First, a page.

No one joins the military with dreams of becoming wealthy; many are lucky to raise a family on what they earn defending our freedom. Lucky few sometimes find themselves in a position that allows them to take advantage of rare retention or reenlistment bonuses to tuck away a little extra. But what would you do if years later, even a decade later, the Pentagon sent you a notice claiming you owed them $10,000, $15,000 or more because it determined that bonuses were paid in error?
That is exactly what is happening across California. What appears to have started with an investigation into fraudulent activity by those charged with overseeing the incentive program has now resulted in Guard officials attempting to recoup over $22 million in payments of both bonuses and student loans. Yes, there was fraud involved – a Master Sergeant who oversaw the program plead guilty to fraudulently submitting payments of over $15 million and three other officials have been placed on probation after paying restitution for smaller amounts. But there is no proof the members who received the disputed funds participated in the fraud or had any reason to believe the payments were even questionable, yet 9,700 are being treated as if they are responsible for the misgivings of a poorly managed program fraught with lies, poor record keeping, and misrepresented promises.
There was a time when bonuses you were not entitled to were nearly impossible to receive – especially in the amounts seen in this case. First, bonuses were generally limited to those select members who possessed unique skills, clearances or experience that would be difficult or time-consuming to replace. Second, bonuses were usually paid in increments when the member reached specific milestones in training or service time. This meant that bonuses and the qualification for obtaining them were clearly written and available to everyone involved, plus each agreement was scrutinized as if it were a boot’s initial enlistment.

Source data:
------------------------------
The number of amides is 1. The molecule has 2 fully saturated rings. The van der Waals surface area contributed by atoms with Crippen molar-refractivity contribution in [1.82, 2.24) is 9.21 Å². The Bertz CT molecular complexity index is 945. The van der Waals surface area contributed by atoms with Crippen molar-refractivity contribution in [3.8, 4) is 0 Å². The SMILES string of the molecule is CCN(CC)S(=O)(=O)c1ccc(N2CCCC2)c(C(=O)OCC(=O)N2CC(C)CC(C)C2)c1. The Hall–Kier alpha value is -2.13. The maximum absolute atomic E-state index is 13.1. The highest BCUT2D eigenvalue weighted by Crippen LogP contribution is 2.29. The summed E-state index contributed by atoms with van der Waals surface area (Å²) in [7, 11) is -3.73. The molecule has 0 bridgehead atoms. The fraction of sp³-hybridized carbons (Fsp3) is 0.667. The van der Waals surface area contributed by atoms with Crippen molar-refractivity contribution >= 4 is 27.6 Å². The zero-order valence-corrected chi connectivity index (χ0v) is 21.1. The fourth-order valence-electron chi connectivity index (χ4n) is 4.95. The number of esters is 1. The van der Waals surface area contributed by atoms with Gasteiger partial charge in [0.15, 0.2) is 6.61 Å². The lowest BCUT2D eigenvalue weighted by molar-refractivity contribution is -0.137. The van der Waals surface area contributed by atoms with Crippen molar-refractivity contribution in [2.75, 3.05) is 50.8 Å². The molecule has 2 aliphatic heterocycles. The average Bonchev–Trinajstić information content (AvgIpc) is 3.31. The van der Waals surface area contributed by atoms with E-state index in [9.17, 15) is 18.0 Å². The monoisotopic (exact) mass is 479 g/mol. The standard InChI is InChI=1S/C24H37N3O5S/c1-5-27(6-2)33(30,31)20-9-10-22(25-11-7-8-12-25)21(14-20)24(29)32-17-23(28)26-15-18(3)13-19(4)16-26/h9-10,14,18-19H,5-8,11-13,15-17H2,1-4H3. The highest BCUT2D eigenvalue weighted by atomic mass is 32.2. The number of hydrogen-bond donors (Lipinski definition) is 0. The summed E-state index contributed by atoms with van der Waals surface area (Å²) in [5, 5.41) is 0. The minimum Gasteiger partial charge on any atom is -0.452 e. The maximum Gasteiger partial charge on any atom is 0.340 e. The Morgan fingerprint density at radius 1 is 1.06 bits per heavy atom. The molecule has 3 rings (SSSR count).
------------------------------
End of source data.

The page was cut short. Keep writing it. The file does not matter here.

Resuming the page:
But, during the height of a two front war, National Guard units saw members leaving in higher than normal numbers while at the same time experiencing lower than average recruitment. Pentagon officials relaxed the requirements and began paying bonuses to a wider range of specialties, in far higher values than before and even upfront. These changes, coupled with lax oversight and fraud by retention officials, resulted in payment to those who were not qualified.
In some cases, the payees had too much time in service to receive retention bonuses. Others involved members who were eligible because of holding a particular MOS who later left that MOS and transitioned to one which would not have qualified. Finally, there are a large number of recipients who may have qualified but have now been deemed to have received fraudulent bonuses because the reenlistment paperwork had been completed improperly.